It was a well-attended and interesting panel discussion earlier this week at the Harvard Club where buy-side industry leaders came together to discuss some of the biggest regulatory challenges and the road ahead for buy-side risk. This is a timely topic indeed, as we see when looking at some regulations, such as AIFMD. It was mentioned on the panel that 80% of firms are unprepared for dealing with the directive, including the 1-year extension, which expires in two months.
Here are some of the primary takeaways from the evening:
Buy-side risk going from the few to the many - With numerous new regulations coming into play, risk as a discipline is making a transition. In the past, a few firms used it as their competitive advantage to better control costs, generate return, and deploy capital to make better investment decisions. Increasingly, we are finding an environment where risk management and measurement is a broadly followed discipline with associated penalties for not managing risk, resulting in lost investment mandates and lack of inflows.
Technology and innovation for better risk - The Holy Grail for risk managers is risk-based asset allocation and not simply historical returns. There will be an expectation of this going forward as we look at the emerging risk requirements for risk measurement and management. In an unprecedented step, statistics about the fund risk profile are being required. Beyond showing risk factors for VaR, firms need to show risk back testing and to decompose the risk profile for the required granularity.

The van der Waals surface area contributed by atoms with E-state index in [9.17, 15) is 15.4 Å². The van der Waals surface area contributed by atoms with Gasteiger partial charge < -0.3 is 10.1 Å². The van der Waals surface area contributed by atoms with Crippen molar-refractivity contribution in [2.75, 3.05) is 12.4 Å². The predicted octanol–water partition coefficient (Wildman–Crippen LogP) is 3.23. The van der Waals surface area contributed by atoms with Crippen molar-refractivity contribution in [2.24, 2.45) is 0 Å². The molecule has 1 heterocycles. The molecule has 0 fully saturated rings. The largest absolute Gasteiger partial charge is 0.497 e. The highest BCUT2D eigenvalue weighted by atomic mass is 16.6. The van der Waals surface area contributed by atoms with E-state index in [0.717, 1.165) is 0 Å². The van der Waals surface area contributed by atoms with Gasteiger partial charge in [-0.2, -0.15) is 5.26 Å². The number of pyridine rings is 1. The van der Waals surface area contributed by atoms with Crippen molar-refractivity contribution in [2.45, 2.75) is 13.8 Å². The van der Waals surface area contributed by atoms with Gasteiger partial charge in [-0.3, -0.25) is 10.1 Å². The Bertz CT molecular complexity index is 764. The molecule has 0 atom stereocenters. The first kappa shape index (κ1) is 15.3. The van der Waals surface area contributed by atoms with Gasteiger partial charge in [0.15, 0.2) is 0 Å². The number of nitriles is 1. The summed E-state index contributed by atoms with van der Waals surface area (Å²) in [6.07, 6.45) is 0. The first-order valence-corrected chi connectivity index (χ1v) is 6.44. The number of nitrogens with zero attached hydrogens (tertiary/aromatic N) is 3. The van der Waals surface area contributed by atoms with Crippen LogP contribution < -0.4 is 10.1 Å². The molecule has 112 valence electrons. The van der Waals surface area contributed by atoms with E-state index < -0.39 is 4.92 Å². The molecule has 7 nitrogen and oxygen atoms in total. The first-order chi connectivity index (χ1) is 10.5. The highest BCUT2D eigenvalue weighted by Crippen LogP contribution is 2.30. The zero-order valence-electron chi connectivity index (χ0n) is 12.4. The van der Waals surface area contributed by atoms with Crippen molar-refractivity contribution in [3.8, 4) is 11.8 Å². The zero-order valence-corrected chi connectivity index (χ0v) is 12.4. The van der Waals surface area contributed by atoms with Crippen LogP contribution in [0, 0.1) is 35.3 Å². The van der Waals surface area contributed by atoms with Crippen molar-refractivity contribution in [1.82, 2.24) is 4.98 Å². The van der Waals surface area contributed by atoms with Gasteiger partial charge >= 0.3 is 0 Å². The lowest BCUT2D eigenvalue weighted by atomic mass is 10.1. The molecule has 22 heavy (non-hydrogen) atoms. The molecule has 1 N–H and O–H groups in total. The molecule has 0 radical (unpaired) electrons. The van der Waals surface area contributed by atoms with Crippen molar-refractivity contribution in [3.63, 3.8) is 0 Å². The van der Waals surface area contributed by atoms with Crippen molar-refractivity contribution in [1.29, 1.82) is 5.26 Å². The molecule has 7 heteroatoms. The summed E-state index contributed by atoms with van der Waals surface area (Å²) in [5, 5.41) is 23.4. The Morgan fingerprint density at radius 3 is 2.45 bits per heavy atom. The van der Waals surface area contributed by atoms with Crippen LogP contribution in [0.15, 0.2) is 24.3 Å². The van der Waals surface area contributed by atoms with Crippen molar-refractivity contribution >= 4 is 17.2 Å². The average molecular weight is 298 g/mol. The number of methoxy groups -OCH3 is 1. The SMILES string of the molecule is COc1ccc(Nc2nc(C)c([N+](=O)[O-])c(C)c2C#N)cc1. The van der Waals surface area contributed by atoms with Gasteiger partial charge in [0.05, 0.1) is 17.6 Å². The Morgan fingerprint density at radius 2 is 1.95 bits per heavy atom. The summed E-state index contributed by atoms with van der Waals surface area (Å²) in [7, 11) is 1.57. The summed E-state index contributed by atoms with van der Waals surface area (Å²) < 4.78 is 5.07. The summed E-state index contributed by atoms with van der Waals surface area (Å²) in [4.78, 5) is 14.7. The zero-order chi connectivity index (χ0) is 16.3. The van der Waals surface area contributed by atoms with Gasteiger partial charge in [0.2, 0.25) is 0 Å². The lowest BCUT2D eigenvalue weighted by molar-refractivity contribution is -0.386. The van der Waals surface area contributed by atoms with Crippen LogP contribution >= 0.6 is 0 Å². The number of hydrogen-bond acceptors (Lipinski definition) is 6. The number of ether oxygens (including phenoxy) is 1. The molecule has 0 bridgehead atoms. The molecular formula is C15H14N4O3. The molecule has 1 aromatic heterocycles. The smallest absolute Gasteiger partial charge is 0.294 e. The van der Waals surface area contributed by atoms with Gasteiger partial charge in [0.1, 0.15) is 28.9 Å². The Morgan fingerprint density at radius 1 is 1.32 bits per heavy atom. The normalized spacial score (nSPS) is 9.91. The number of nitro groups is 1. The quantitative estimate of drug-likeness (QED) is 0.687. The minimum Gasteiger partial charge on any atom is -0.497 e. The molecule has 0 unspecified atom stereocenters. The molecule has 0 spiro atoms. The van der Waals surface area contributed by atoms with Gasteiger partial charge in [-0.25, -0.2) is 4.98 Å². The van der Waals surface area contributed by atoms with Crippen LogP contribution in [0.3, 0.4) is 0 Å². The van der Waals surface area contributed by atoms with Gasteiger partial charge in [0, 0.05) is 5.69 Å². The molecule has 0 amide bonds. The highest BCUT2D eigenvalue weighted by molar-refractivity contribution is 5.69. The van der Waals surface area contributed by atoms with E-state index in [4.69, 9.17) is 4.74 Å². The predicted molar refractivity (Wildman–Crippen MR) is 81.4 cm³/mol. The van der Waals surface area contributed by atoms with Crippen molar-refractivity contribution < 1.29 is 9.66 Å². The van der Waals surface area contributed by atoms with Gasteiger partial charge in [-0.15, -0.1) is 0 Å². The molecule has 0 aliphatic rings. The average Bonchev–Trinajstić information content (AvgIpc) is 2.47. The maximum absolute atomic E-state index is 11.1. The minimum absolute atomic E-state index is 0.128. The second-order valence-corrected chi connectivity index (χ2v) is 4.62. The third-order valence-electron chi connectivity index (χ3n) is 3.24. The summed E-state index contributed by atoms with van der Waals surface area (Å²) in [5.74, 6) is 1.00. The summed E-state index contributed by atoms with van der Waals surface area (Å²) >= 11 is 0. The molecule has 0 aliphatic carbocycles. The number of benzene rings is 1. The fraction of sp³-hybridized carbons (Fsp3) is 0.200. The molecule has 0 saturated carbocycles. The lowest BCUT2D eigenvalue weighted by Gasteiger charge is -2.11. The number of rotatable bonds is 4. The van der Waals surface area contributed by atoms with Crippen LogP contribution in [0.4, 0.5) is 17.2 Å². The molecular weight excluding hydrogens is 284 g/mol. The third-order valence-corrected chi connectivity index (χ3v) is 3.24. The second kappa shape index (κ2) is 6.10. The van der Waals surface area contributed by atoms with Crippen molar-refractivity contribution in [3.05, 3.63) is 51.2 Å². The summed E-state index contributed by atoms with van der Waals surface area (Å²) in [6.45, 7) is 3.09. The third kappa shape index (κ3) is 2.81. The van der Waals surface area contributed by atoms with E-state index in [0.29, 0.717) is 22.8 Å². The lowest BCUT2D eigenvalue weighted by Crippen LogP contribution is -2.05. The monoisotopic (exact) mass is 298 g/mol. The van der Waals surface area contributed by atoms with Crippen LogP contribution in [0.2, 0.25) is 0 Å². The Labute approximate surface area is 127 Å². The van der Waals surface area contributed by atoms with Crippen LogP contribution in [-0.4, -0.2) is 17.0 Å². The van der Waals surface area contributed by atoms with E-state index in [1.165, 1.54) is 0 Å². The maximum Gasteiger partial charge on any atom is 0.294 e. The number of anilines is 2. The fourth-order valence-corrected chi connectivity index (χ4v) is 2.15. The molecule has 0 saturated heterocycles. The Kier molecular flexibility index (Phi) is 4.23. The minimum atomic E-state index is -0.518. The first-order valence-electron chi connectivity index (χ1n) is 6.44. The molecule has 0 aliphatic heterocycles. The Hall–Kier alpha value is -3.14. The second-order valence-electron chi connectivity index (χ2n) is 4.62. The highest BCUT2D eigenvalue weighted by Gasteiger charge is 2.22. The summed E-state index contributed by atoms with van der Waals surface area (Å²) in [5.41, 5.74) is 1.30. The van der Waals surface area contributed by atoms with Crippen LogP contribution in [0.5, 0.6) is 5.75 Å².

Cultural change - The financial crisis has had some lasting effects, some of them were negative but some have been overwhelmingly positive. The financial crisis fortunately was able to bring about a closer linkage between risk measurement and risk management. Looking at boards, for example, we can note that today’s boards are adopting risk as an integral part of their operation, and tend to appoint a risk committee.
Where we are coming from - It was noted that historically and even at the current time buy-side risk management for asset managers has been performed at the fund-manager level. Now we are beginning to see an evolution that includes dedicated CRO roles, commonly split duties between quantitative and governance. CROs will increasingly serve as the point person in evaluating if organizations become too complex to be properly risk managed. We see this function evolving from an add-on function to a more centralized role, which includes providing internal and managerial education.
The road ahead – As we look forward, investment risk measurement & management is becoming a more continuous feedback loop, rather than one-off / ad-hoc processes to evaluate risk. This is an environment where we see institutions fighting to establish their institutional credibility, to make lasting decisions and not simply to check boxes and this is across all institution types. Regulations will be more prescribed but a lot will rely on the institutions adopting best and evolving practices. This will be needed for firms to remain competitive in a world where risk premia is more refined; to generate returns and stand out from the pack firms will need to utilize new risk metrics, new technology, and better governance.